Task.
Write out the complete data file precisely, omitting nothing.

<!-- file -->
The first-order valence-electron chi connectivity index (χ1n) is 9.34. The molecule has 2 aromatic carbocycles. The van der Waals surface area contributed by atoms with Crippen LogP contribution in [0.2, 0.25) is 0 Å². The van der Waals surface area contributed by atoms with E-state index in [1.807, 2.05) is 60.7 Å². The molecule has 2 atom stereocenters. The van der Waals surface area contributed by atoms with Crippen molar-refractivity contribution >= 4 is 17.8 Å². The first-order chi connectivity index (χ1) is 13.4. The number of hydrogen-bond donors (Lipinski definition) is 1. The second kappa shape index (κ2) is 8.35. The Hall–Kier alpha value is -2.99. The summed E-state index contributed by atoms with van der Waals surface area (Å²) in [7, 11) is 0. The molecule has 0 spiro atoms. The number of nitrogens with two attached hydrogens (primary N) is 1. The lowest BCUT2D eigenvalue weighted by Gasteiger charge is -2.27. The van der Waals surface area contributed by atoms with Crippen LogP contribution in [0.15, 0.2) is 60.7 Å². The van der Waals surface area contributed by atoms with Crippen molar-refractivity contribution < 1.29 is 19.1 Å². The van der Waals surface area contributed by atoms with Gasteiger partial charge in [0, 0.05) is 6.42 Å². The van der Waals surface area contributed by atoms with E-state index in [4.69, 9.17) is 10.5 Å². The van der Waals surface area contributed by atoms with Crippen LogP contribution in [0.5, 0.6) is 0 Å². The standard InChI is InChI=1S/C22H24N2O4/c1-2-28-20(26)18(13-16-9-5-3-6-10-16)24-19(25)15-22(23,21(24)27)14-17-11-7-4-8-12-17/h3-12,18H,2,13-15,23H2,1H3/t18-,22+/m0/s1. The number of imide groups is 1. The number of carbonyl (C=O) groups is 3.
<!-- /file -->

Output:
The first-order valence-electron chi connectivity index (χ1n) is 9.34. The molecule has 2 aromatic carbocycles. The van der Waals surface area contributed by atoms with Crippen LogP contribution in [0.2, 0.25) is 0 Å². The van der Waals surface area contributed by atoms with E-state index in [1.807, 2.05) is 60.7 Å². The molecule has 2 atom stereocenters. The van der Waals surface area contributed by atoms with Crippen molar-refractivity contribution >= 4 is 17.8 Å². The first-order chi connectivity index (χ1) is 13.4. The number of hydrogen-bond donors (Lipinski definition) is 1. The second kappa shape index (κ2) is 8.35. The Hall–Kier alpha value is -2.99. The summed E-state index contributed by atoms with van der Waals surface area (Å²) in [7, 11) is 0. The molecule has 0 spiro atoms. The number of nitrogens with two attached hydrogens (primary N) is 1. The lowest BCUT2D eigenvalue weighted by Gasteiger charge is -2.27. The van der Waals surface area contributed by atoms with Crippen LogP contribution in [0.15, 0.2) is 60.7 Å². The van der Waals surface area contributed by atoms with Crippen molar-refractivity contribution < 1.29 is 19.1 Å². The van der Waals surface area contributed by atoms with Gasteiger partial charge in [0, 0.05) is 6.42 Å². The van der Waals surface area contributed by atoms with E-state index in [4.69, 9.17) is 10.5 Å². The van der Waals surface area contributed by atoms with Crippen LogP contribution in [0.5, 0.6) is 0 Å². The standard InChI is InChI=1S/C22H24N2O4/c1-2-28-20(26)18(13-16-9-5-3-6-10-16)24-19(25)15-22(23,21(24)27)14-17-11-7-4-8-12-17/h3-12,18H,2,13-15,23H2,1H3/t18-,22+/m0/s1. The number of imide groups is 1. The number of carbonyl (C=O) groups is 3.